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You’ve heard about the Big Bitch Brouhaha on Capitol Hill.

Representative Alexandria Ocasio-Cortez called out the congressman who’d insulted her in vivid terms. And she actually repeated those vivid terms on the House floor.

Barrels of ink and pounds of pixels later, we know how every pundit, politician and protester feels about the original exchange and about the congresswoman’s on-the-record response.

You have your own opinion, I’m sure.

“He was an insufferable jerk.”

“She had it coming, she’s so mouthy.”

“He’s a hypocrite, yapping about his wife and daughters.”

“She shouldn’t have put that language into the Congressional Record.”

“A pox on both their houses!”

What struck me was how little has changed since I wrote about the way that language has been used forever to demean, insult, and bully women. In February of 2015!
Check this out …

Are You Staying Behind the Line?

The question comes up nearly every time I talk with women about a more powerful personal Presence.

A young woman asked it at my Highland event the other day. “How do I avoid being a bitch? It’s a fine line.”

It always tickles me that the people most worried about this issue are the ones who are farthest from that line. And this woman was no exception. So sweet and so soft and so timorous; she could move a long way in the direction of a more powerful Presence and still be nowhere close to bitch territory.

That’s typical – I hear this concern most often from people who have the least to be concerned about.

And that makes me feel bitchy! Concern about being labeled a bitch keeps so many women from stepping into their power, from playing full out, from accomplishing all they could if they weren’t so damn worried about stepping on someone’s toes.

Dictionaries define “bitch” with words like malicious, spiteful, overbearing, and selfish. Well, no wonder we don’t want to be described like that. Who would?

But maybe “malicious” means I speak up for myself.

And “spiteful” means I’m direct; I get to the heart of things.

“Overbearing” could suggest I’m not a doormat.

And am I really “selfish” … or am I just putting on my own oxygen mask first?

If we live in fear of the label, we sacrifice a lot. Who knows what that young woman from my book signing could accomplish if she weren’t going through life terrified that people will think she’s a bitch?

The answer may just be to embrace your Inner Bitch.

Not that we need to go out of our way to actually BE malicious, spiteful, overbearing and selfish. But we ought not to shy away from saying and doing things that might make somebody somewhere uncomfortable. And I’m afraid that’s exactly what happens when “what if they call me a bitch” is running our lives.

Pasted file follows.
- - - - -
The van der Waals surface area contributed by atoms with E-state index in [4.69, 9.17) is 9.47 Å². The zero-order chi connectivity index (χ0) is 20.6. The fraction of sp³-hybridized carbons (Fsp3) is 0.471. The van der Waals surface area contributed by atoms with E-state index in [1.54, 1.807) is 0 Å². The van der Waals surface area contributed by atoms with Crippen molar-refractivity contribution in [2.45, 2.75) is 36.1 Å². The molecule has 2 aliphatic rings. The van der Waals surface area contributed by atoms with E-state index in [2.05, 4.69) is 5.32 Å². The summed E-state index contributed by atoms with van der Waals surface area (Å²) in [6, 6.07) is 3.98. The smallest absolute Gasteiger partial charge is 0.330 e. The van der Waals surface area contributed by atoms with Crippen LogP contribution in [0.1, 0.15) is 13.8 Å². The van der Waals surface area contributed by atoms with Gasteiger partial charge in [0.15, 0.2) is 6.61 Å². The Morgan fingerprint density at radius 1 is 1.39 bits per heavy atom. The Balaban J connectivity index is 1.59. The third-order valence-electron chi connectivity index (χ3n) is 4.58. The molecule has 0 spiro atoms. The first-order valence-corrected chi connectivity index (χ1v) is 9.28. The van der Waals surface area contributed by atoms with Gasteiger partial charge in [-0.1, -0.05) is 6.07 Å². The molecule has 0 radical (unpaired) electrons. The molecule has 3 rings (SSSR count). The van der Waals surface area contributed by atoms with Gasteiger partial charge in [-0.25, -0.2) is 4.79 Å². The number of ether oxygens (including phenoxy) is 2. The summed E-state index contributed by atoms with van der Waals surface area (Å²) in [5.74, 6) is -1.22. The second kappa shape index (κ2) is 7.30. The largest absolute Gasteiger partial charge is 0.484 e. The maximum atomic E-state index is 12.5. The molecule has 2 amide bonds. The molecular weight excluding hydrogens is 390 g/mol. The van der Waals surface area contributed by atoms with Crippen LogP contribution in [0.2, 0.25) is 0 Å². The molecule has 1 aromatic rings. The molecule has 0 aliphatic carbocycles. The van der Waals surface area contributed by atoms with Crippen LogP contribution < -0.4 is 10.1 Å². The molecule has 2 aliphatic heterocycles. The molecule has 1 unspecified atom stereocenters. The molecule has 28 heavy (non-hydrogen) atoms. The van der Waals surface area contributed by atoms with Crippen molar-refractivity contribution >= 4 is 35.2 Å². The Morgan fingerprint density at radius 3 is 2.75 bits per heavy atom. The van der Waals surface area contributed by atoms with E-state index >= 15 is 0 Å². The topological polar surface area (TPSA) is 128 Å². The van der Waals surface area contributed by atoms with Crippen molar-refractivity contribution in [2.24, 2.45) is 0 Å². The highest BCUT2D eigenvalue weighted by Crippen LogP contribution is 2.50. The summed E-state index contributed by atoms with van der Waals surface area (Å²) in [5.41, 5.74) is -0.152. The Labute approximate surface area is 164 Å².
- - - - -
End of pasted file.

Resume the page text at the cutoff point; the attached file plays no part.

Years ago, at my first radio station, one of my male colleagues (and they were all male colleagues) taped a sign to my studio door: “Chief Bitch.”

I remember not liking it much. I also remember deciding to leave the sign on the door. Let it be a warning to anyone walking through that door instead of an insult to me.

I wouldn’t have said it this way at the time, but I was indeed embracing my inner bitch. And declining to be intimidated by the name-calling.

You won’t be surprised to hear that it wasn’t the last time somebody called me a bitch. I was in talk radio for years … the hate mail can be vicious! And, I’m a woman with opinions. And, I’m not shy about sharing them.

I wouldn’t want to be any other way. I encourage you to share your opinions too.

It would be lovely if we’d reached a point, all these years later, that women could speak their minds and be assertive and be in charge without running the risk of being called a bitch. We haven’t.

The truth is “Bitch” is still used all day long to keep women in line. Or try to anyway.

I say let’s step out of line.

Watch for that moment when you find yourself holding back. When it’s on the tip of your tongue to say something, but you swallow your words because you don’t want to be a bitch. And let me know what happens when you decide to let go of that fear.


So here we are in 2020, and “Bitch” is still an effort to keep women in line. Well, it failed spectacularly this time, didn’t it?

I was glad to see the representative from New York clap back at the “gentleman” from Florida. And especially happy that she dismissed the Daughters-Defense against allegations of blatant misogyny.

It was no surprise that other women in the House stood to describe similar experiences. We’ve all had similar experiences, haven’t we?

My inclination has been to ignore them, for the most part. Something along the lines of “don’t give them the satisfaction of knowing they got to you.”

Now, I’m rethinking that let-it-roll-off-your-shoulders response to insults and bullying.

And of course, I’m still eager to hear what you have to say about the whole issue.

Share your thoughts in a comment below.